In the three episodes of The Crowded Room that Apple TV+ debuted on Friday, the audience is never told what the show is about. They're given the setup: Tom Holland plays Danny, a runaway kid in 1979 who's been shacking up in a flophouse in his neighborhood. One day, he and another resident of this house for wayward souls head into Manhattan and shoot at a man in Rockefeller Center. Soon after, Danny's been arrested, he's being interrogated by [profession redacted] Rya Goodwin (Amanda Seyfried), and she's probing him to tell his story.
Neither Episode 4 or Episode 5 will reveal what’s really going on, because series creator Akiva Goldsman is keeping the central premise a secret for as long as possible, and that includes asking critics not to share it in pre-release coverage. But it becomes blazingly obvious what The Crowded Room is about long before the moment Goldsman decides to make his big reveal. The audience will easily be able to unravel this not-so-knotty mystery, which amounts to a lot of wheel-spinning for what ought to be a tense psychological thriller starring two performers, Holland and Seyfried, who can really deliver when the material is there.
Barring critics from disclosing any of the details of The Crowded Room's plot is a particularly curious decision given that the show is based on a nonfiction book about a real person and a high-profile legal case. It's right there in the opening credits for everyone to see: "Based on the book The Minds of Billy Milligan by Daniel Keyes." That book was published in 1981, and Milligan's real-life criminal history is widely known. It ended in a landmark court case, though identifying the reason it was labeled one would require spoiling the plot of The Crowded Room. Milligan's story was the subject of a recent Netflix documentary and has been used as an inspiration for at least one feature film, though identifying the titles of those productions would require spoiling that which we mustn't spoil.
People have been trying to make a proper movie out of The Minds of Billy Milligan for a very long time. In fact, the story of how The Crowded Room came to be a 10-part limited series on Apple TV+ in 2023 rather than a feature film directed by James Cameron in the 1990s would probably make for a more interesting TV series than The Crowded Room turns out to be. Cameron was sued by Milligan himself before all was said and done. And still, attempts were made to adapt the book for film, with David Fincher and Joel Schumacher attached to direct at various points, and Leonardo DiCaprio, Brad Pitt, Johnny Depp, and Matthew McConaughey all at one point or another in line to play the role that would eventually go to Holland.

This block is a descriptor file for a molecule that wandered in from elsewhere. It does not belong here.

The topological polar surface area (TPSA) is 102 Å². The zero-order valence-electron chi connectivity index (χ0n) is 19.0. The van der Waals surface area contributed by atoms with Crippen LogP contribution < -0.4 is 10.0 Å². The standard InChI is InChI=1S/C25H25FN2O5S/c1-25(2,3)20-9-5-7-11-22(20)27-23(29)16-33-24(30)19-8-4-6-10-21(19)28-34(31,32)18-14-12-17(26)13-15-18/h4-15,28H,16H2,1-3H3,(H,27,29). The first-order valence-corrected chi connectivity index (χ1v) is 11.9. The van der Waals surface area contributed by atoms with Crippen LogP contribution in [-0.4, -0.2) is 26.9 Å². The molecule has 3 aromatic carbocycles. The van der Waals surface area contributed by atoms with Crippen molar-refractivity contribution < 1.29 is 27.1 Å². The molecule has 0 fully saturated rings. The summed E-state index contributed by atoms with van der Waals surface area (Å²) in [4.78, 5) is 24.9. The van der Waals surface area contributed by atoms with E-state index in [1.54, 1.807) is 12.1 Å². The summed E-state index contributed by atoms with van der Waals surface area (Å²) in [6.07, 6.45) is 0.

Instead of a TV show about James Cameron getting hauled into court by the violent criminal whose story he was trying to direct, The Crowded Room delivers Holland and Seyfried in an endless jailhouse interview, as she tries to gingerly lead him — and, by extension, the audience — to revelations that grow increasingly, thuddingly obvious. Watch enough psychological thrillers and twisty crime series and you pick up a sense for when a narrative is tiptoeing around something major.
The first five or so episodes of The Crowded Room are all tiptoeing, as Danny tells his story in flashback while Goldsman and director Kornél Mundruczó take pregnant pauses to make sure the audience doesn't miss a clue. And if that's not enough, there's Rya, who spends the first half of the season pointing out inconsistencies in Danny's story and practically turning to face the camera to make sure we all get what's really going on.
Again, Billy Milligan's real-life story is but a Wikipedia link away, a quick perusal of which will let you know how much The Crowded Room has sanded down the heinousness of his crimes for the Danny character. Without spoiling anything (since this stuff isn't in the TV show), the real-life Milligan was a serial rapist, imprisoned for one such offense and tried for several others. You can see why Goldsman, in adapting the series for TV, might not want angel-faced spider-boy Tom Holland playing a serial rapist. But regardless, changing that aspect of the story shifts the narrative balance to engender sympathy for Danny— or it will if the audience makes it far enough into the series to find out what exactly happens.
So much of what makes The Crowded Room a frustrating TV show is endemic to the current age of streaming TV bloat. Goldsman and his team take too many episodes to tell a story that would work better as a movie. It wouldn't be a very good show even if we could discuss what it's actually about, but it would at least be one that respects the audience's ability to read the opening credits and click on a Wikipedia link.
New episodes of The Crowded Room drop Fridays on Apple TV+. Join the discussion about the show in our forums.
Joe Reid is the senior writer at Primetimer and co-host of the This Had Oscar Buzz podcast. His work has appeared in Decider, NPR, HuffPost, The Atlantic, Slate, Polygon, Vanity Fair, Vulture, The A.V. Club and more.